The government’s proposed change in how to figure biodiesel and ethanol use for purposes of the Renewable Fuel Standard (RFS) could end up being a boost for the green fuels. This analysis from the University of Illinois looks at how the EPA’s method of “adding-up” the market potential for E10 and E85 ethanol, biodiesel and other non-ethanol fuels changes how we should look at the RFS and Biodiesel Blenders Tax Credit.
In its proposed rule for the 2014 RFS, EPA announced a plan to waive a portion of the RFS from 2014 on, a notable break from previous proposals.
The EPA proposal maintains the hierarchy, but replaces the set targets of the Energy Independence and Security Act (EISA) with annual estimates of how much renewable fuel use is ‘expected’ (Figure 1). The Add-Up method sets the biomass-based diesel requirement at the higher of a base level of 1.28 billion gallons or expected use… Higher RIN prices would appear to lead to additional E85 consumption would then potentially lead to greater future mandates.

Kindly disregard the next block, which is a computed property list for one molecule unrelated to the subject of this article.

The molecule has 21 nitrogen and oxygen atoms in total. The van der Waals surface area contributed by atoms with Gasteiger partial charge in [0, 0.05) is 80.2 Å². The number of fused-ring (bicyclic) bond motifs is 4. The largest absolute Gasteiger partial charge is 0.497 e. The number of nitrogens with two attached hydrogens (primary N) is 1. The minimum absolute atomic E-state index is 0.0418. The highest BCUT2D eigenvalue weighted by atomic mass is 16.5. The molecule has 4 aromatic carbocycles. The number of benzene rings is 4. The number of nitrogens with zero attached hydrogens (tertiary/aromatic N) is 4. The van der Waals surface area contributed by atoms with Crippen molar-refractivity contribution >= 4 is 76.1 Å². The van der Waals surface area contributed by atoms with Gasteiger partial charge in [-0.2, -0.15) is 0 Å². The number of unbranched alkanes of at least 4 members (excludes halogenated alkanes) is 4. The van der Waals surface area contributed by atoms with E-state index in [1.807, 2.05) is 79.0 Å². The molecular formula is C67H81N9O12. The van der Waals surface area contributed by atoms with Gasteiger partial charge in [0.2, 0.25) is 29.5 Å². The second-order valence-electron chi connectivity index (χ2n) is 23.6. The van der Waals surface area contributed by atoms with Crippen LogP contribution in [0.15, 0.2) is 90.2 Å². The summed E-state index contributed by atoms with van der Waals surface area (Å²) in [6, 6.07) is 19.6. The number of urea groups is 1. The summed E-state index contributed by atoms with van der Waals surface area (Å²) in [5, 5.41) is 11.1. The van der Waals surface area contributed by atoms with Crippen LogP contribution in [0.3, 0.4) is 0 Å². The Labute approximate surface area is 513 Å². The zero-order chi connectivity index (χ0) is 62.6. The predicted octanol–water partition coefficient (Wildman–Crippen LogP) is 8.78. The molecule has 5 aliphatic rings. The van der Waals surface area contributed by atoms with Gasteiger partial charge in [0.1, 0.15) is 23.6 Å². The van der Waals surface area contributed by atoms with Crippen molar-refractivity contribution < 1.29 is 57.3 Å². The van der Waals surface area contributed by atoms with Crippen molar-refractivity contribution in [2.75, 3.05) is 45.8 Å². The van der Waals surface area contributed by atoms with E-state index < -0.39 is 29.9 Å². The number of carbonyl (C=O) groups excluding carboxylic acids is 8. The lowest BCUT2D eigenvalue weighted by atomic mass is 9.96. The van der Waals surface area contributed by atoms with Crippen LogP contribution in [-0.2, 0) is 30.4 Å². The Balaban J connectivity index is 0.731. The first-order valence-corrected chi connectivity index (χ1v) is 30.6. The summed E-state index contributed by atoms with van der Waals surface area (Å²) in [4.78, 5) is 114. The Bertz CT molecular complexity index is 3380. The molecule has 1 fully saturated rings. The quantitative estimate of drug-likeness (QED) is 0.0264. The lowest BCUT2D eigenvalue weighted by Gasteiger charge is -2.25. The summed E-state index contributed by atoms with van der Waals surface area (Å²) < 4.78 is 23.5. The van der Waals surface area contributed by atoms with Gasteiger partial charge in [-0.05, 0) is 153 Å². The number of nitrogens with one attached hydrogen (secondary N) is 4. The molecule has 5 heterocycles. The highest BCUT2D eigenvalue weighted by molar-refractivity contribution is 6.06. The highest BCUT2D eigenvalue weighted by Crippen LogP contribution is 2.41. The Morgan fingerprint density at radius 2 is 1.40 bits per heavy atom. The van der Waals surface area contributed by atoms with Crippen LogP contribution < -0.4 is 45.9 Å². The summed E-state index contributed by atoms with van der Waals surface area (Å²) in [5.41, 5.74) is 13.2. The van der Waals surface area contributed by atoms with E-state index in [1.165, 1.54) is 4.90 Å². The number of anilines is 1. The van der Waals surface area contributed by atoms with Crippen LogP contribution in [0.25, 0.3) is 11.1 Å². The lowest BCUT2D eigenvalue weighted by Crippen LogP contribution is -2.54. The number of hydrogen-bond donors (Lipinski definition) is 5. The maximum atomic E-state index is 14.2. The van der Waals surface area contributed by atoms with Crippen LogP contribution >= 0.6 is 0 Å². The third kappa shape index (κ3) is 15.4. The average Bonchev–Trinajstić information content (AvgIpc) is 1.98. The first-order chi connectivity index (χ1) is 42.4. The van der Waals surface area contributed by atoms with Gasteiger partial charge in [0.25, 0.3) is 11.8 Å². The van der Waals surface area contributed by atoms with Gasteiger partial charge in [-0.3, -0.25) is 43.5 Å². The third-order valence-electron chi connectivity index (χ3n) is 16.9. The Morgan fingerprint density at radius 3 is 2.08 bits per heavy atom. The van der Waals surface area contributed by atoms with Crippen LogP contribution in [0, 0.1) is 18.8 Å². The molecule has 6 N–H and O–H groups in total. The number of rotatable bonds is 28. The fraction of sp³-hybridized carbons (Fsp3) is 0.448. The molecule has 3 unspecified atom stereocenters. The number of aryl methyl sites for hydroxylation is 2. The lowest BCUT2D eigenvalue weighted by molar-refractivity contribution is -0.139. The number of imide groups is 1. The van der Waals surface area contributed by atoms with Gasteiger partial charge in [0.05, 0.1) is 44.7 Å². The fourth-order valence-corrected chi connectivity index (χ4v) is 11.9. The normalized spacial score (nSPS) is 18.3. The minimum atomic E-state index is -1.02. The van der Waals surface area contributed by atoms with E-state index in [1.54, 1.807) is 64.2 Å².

A blender’s tax credit, such as the $1.00 per gallon credit given to biodiesel blenders which expired at the end of 2013, gives an incentive to blenders to use more biofuel. Under the EPA’s previous method, the credit may simply make the mandate less costly to achieve… If the RFS was then easy to exceed or if obligated parties wanted extra RINs to carry into the next year, biodiesel use might rise but perhaps not very much. If extra biomass-based diesel was used beyond its own requirement, then it might displace ethanol used for advanced or overall requirements.
The analysis concludes that using the Add-Up method, the RFS renewable fuel requirements will respond to market conditions and other policies, not remain at set EISA targets.